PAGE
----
This summer, Sens. McCain, Warren, Maria Cantwell (D-Wash.), Angus King (R-Maine) worked across party lines to introduce bill that would bring back the Glass Steagall Act. In explaining the bill, Warren said that "if banks want to engage in high-risk trading, they can go for it, but they can't get access to insured deposits and put the taxpayers on the hook for that reason."
This group found support from colleagues. "It's no secret that Too Big to Fail is still around," Sen. David Vitter (R-La.) said in a statement. "If another financial crisis happened tomorrow -- and that's still a real risk -- nobody doubts that megabanks would be calling on the federal government to bail them out again."
Good Idea or Bad?
Former President Clinton defended the repeal of the Act and said that it had nothing to do with the crisis. Defending the repeal, in an interview with Inc. magazine, he said that "unified banks" tend to fail less than," the commercial banks that overloaded on subprime mortgages, or the investment banks, like Bear Stearns, Lehman Brothers, and others."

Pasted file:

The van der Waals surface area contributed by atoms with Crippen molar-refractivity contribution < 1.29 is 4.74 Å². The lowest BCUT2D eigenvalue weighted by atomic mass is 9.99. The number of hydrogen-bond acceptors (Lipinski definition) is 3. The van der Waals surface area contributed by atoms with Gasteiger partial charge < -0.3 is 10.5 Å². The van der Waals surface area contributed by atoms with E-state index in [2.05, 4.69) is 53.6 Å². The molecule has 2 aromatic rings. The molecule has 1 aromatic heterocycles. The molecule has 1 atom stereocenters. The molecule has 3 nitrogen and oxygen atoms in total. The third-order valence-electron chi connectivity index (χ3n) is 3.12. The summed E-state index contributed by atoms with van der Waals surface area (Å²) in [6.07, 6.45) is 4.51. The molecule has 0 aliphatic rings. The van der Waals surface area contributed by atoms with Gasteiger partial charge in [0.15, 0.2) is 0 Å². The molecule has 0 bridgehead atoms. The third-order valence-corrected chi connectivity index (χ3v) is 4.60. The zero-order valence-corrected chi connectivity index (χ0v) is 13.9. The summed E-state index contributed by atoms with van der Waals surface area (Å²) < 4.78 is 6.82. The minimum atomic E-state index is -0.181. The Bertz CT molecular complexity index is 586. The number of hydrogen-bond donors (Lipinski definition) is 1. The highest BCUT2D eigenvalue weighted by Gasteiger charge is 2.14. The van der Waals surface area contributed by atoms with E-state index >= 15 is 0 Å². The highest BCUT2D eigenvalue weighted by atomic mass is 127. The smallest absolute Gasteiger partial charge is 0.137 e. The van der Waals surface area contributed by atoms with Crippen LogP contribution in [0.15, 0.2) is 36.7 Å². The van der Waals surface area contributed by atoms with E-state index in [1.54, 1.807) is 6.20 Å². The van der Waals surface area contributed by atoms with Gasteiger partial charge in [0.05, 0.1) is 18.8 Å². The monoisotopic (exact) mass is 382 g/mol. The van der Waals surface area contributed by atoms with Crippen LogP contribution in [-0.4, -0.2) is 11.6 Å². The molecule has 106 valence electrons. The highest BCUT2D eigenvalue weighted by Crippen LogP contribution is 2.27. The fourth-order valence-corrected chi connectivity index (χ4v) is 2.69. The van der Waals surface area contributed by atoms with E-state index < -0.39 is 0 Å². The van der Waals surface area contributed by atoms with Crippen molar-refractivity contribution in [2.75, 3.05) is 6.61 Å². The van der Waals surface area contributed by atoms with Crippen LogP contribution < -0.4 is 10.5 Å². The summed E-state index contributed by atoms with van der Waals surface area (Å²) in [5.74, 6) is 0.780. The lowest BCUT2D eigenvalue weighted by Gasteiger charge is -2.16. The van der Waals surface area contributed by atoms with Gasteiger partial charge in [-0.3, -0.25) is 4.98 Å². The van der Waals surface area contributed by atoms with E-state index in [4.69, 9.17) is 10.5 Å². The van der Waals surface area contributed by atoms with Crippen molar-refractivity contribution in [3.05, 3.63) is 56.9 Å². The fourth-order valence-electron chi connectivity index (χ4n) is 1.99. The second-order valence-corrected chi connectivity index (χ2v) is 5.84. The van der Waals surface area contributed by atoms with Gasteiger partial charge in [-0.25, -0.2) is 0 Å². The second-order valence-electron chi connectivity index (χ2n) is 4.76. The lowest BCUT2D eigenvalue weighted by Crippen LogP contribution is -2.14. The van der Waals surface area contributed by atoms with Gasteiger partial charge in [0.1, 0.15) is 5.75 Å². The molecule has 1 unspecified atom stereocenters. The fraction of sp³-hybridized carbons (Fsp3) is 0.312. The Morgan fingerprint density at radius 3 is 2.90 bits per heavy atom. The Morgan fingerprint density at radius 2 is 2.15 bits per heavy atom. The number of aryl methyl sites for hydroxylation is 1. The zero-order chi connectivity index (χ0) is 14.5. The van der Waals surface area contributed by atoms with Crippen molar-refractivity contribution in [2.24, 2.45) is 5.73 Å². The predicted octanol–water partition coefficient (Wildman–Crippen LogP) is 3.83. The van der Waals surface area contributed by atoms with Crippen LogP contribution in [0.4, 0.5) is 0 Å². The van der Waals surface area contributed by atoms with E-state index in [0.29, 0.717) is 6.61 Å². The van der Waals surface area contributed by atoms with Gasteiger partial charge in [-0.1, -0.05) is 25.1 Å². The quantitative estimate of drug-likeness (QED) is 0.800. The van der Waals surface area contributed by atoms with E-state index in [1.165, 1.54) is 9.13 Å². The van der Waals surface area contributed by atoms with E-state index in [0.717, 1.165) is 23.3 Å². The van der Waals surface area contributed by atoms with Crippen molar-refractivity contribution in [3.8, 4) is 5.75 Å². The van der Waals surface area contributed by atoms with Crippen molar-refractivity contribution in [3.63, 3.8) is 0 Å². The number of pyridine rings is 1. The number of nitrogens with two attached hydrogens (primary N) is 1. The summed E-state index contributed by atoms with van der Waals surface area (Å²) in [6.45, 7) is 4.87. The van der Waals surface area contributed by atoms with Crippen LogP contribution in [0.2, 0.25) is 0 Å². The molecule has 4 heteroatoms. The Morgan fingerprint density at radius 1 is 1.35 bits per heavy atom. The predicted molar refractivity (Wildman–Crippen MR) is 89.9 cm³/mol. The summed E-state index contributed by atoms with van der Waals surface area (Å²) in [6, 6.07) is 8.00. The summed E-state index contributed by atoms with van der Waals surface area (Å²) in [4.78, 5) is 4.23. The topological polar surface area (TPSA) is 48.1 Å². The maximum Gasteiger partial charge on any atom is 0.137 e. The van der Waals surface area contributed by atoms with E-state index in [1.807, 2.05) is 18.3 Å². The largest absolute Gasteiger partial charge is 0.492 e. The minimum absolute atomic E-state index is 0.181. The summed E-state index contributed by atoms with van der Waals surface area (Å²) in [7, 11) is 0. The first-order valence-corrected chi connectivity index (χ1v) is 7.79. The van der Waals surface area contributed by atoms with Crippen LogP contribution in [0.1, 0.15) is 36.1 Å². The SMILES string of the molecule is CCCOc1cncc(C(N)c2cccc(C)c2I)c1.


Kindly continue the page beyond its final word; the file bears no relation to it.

Former Rep. Barney Frank, for whom Dodd-Frank was partly named, thinks that reinstating the Glass-Steagall Act is wrong, but he supported Hillary Clinton regarding the need for more financial regulation.
Many economists agree that the Glass-Steagall Act could not have prevented the financial collapse in 2008, since the real offenders of the financial crisis were not the banks, but non-banks like Bear Stearns and Lehman Brothers, which had 'bank-like' qualities.
However, Robert Reich, Chancellor's Professor of Public Policy at the University of California at Berkeley, has argued that the non-banks received funding from big banks through such means as mortgages and letters of credit. Reich maintains that if Glass Steagall had been in effect, then the big banks could not have given non-banks funding. He says that might have prevented the crash.
To be sure, much of the financial crisis was due to lapses in the entire financial system. That Glass-Steagall worked in 1930s doesn't mean that it would have worked in 2015. Yet it might have at least limited the damage.
This article is commentary by an independent contributor. At the time of publication, the author held no positions in the stocks mentioned.